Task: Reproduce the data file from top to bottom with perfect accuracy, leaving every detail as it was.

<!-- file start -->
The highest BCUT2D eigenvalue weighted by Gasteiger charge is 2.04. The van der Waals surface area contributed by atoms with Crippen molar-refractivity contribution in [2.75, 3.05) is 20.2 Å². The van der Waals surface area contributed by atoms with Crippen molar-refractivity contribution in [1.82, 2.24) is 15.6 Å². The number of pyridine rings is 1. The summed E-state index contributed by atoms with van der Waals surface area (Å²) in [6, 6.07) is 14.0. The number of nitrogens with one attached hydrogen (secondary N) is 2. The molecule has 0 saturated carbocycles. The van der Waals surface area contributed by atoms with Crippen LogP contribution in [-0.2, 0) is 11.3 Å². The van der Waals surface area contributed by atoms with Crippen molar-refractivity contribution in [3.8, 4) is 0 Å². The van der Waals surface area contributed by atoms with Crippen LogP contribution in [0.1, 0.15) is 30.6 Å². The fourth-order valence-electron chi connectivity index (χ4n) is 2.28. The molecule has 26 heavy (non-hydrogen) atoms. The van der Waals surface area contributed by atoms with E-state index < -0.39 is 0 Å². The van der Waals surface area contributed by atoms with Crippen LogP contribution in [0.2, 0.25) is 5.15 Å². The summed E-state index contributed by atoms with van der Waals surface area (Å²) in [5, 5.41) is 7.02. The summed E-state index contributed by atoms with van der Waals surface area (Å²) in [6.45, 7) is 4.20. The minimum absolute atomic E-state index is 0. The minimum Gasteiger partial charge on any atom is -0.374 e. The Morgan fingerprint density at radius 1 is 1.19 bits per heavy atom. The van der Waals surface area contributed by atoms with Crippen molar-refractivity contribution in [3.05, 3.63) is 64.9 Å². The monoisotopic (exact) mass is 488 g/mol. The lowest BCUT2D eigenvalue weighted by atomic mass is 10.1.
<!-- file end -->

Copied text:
The highest BCUT2D eigenvalue weighted by Gasteiger charge is 2.04. The van der Waals surface area contributed by atoms with Crippen molar-refractivity contribution in [2.75, 3.05) is 20.2 Å². The van der Waals surface area contributed by atoms with Crippen molar-refractivity contribution in [1.82, 2.24) is 15.6 Å². The number of pyridine rings is 1. The summed E-state index contributed by atoms with van der Waals surface area (Å²) in [6, 6.07) is 14.0. The number of nitrogens with one attached hydrogen (secondary N) is 2. The molecule has 0 saturated carbocycles. The van der Waals surface area contributed by atoms with Crippen LogP contribution in [-0.2, 0) is 11.3 Å². The van der Waals surface area contributed by atoms with Crippen molar-refractivity contribution in [3.8, 4) is 0 Å². The van der Waals surface area contributed by atoms with Crippen LogP contribution in [0.1, 0.15) is 30.6 Å². The fourth-order valence-electron chi connectivity index (χ4n) is 2.28. The molecule has 26 heavy (non-hydrogen) atoms. The van der Waals surface area contributed by atoms with E-state index < -0.39 is 0 Å². The van der Waals surface area contributed by atoms with Crippen LogP contribution in [0.2, 0.25) is 5.15 Å². The summed E-state index contributed by atoms with van der Waals surface area (Å²) in [5, 5.41) is 7.02. The summed E-state index contributed by atoms with van der Waals surface area (Å²) in [6.45, 7) is 4.20. The minimum absolute atomic E-state index is 0. The minimum Gasteiger partial charge on any atom is -0.374 e. The Morgan fingerprint density at radius 1 is 1.19 bits per heavy atom. The van der Waals surface area contributed by atoms with Crippen molar-refractivity contribution in [3.05, 3.63) is 64.9 Å². The monoisotopic (exact) mass is 488 g/mol. The lowest BCUT2D eigenvalue weighted by atomic mass is 10.1.